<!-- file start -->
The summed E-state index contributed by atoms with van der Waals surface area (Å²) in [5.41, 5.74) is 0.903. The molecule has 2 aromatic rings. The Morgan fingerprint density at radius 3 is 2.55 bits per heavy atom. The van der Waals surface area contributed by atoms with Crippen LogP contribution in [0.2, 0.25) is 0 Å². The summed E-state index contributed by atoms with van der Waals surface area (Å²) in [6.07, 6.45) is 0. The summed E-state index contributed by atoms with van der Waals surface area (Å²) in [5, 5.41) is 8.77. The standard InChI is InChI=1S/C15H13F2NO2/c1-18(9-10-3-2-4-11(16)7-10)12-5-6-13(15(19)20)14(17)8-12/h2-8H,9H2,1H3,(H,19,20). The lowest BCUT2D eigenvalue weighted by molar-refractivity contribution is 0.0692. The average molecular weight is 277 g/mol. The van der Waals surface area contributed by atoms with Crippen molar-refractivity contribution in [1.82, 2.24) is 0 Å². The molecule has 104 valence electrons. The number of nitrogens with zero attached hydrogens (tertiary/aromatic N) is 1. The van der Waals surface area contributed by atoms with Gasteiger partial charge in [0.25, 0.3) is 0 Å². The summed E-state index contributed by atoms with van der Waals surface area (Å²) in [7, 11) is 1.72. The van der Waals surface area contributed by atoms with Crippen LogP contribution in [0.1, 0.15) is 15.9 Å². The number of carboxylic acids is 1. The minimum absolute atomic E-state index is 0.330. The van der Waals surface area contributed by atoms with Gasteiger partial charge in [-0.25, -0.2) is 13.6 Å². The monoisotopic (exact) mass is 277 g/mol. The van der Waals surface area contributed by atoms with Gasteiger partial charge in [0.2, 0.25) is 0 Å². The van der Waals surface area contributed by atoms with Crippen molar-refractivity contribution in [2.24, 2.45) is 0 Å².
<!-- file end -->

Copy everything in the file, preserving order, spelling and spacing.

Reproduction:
The summed E-state index contributed by atoms with van der Waals surface area (Å²) in [5.41, 5.74) is 0.903. The molecule has 2 aromatic rings. The Morgan fingerprint density at radius 3 is 2.55 bits per heavy atom. The van der Waals surface area contributed by atoms with Crippen LogP contribution in [0.2, 0.25) is 0 Å². The summed E-state index contributed by atoms with van der Waals surface area (Å²) in [6.07, 6.45) is 0. The summed E-state index contributed by atoms with van der Waals surface area (Å²) in [5, 5.41) is 8.77. The standard InChI is InChI=1S/C15H13F2NO2/c1-18(9-10-3-2-4-11(16)7-10)12-5-6-13(15(19)20)14(17)8-12/h2-8H,9H2,1H3,(H,19,20). The lowest BCUT2D eigenvalue weighted by molar-refractivity contribution is 0.0692. The average molecular weight is 277 g/mol. The van der Waals surface area contributed by atoms with Crippen molar-refractivity contribution in [1.82, 2.24) is 0 Å². The molecule has 104 valence electrons. The number of nitrogens with zero attached hydrogens (tertiary/aromatic N) is 1. The van der Waals surface area contributed by atoms with Gasteiger partial charge in [0.25, 0.3) is 0 Å². The summed E-state index contributed by atoms with van der Waals surface area (Å²) in [7, 11) is 1.72. The van der Waals surface area contributed by atoms with Crippen LogP contribution in [0.1, 0.15) is 15.9 Å². The number of carboxylic acids is 1. The minimum absolute atomic E-state index is 0.330. The van der Waals surface area contributed by atoms with Gasteiger partial charge in [-0.25, -0.2) is 13.6 Å². The monoisotopic (exact) mass is 277 g/mol. The van der Waals surface area contributed by atoms with Gasteiger partial charge in [0.2, 0.25) is 0 Å². The van der Waals surface area contributed by atoms with Crippen molar-refractivity contribution in [2.24, 2.45) is 0 Å².